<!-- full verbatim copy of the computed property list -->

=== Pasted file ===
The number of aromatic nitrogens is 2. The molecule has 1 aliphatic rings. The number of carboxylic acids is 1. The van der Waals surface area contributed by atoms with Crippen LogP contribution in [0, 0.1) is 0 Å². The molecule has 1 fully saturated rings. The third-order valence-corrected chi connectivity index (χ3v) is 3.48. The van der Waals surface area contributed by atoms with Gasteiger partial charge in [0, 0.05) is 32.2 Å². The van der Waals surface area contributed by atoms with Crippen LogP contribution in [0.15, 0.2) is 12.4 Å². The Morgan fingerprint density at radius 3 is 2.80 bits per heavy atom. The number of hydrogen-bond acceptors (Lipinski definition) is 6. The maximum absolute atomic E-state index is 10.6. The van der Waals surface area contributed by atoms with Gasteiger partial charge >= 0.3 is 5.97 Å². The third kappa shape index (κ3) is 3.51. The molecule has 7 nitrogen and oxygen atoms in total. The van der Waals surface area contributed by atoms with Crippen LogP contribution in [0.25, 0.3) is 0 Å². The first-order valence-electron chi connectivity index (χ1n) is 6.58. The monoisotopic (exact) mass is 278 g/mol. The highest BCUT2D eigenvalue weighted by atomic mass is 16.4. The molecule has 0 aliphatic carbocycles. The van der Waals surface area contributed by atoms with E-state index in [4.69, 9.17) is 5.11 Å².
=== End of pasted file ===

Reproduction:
The number of aromatic nitrogens is 2. The molecule has 1 aliphatic rings. The number of carboxylic acids is 1. The van der Waals surface area contributed by atoms with Crippen LogP contribution in [0, 0.1) is 0 Å². The molecule has 1 fully saturated rings. The third-order valence-corrected chi connectivity index (χ3v) is 3.48. The van der Waals surface area contributed by atoms with Gasteiger partial charge in [0, 0.05) is 32.2 Å². The van der Waals surface area contributed by atoms with Crippen LogP contribution in [0.15, 0.2) is 12.4 Å². The Morgan fingerprint density at radius 3 is 2.80 bits per heavy atom. The number of hydrogen-bond acceptors (Lipinski definition) is 6. The maximum absolute atomic E-state index is 10.6. The van der Waals surface area contributed by atoms with Gasteiger partial charge >= 0.3 is 5.97 Å². The third kappa shape index (κ3) is 3.51. The molecule has 7 nitrogen and oxygen atoms in total. The van der Waals surface area contributed by atoms with Crippen LogP contribution in [0.25, 0.3) is 0 Å². The first-order valence-electron chi connectivity index (χ1n) is 6.58. The monoisotopic (exact) mass is 278 g/mol. The highest BCUT2D eigenvalue weighted by atomic mass is 16.4. The molecule has 0 aliphatic carbocycles. The van der Waals surface area contributed by atoms with E-state index in [4.69, 9.17) is 5.11 Å².